NASHVILLE, Tenn. - A majority of Hume-Fogg students did not plan to participate in National Walkout Day. In fact, administrators encouraged students to stay inside the school's auditorium for a student-led rally, which would then be followed by a pre-scheduled speech from Tarana Burke, who launched the Me Too movement into the national spotlight.
But when Burke took the stage shortly after walkouts had begun across the country, she recognized the moment for what it was.
"I’m curious, who here wanted to walk out today but thought they might get in trouble?" Burke asked. "That's a lot of people."
Burke told students activism does not come with a hall pass and their voices should never be stifled because of their age.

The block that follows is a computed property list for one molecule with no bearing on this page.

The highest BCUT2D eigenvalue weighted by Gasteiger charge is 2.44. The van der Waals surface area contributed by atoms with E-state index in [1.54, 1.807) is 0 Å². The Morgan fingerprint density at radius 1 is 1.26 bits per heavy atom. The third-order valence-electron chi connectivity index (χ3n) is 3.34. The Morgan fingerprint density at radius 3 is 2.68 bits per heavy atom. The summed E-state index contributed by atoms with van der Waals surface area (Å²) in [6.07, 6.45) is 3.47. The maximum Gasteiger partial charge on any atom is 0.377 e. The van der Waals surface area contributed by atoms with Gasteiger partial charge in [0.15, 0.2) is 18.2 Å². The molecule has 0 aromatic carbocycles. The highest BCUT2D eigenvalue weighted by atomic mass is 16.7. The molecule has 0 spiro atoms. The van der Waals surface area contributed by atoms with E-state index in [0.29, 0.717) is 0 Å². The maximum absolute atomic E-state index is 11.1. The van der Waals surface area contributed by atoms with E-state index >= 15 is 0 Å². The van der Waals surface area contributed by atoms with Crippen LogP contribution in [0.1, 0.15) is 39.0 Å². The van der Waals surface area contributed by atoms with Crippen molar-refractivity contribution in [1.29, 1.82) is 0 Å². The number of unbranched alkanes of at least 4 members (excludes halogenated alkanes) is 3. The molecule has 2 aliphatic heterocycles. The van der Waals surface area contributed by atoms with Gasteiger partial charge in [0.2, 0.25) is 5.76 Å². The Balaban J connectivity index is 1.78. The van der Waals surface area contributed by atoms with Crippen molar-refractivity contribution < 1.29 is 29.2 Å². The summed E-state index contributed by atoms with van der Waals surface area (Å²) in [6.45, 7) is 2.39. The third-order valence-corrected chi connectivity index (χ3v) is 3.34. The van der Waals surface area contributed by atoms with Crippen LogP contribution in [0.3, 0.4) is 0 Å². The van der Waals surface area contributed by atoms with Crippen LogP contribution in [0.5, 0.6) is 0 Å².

"It is injustice what is happening to young people right now around the country. It is injustice that you have to come to school and be afraid that someone might shoot you or take your life," Burke said. "It’s injustice that your legislators will not make laws that protect you. You have to push back. They work for you."
So Burke stepped off the stage, grabbed her coat, and followed students as they led her to the Tennessee State Capitol.
"When the time comes and the spotlight is on you, raise your voice," she said. "Don’t worry about your age. This is your moment, this is your time. They have to listen to you. They will listen to you."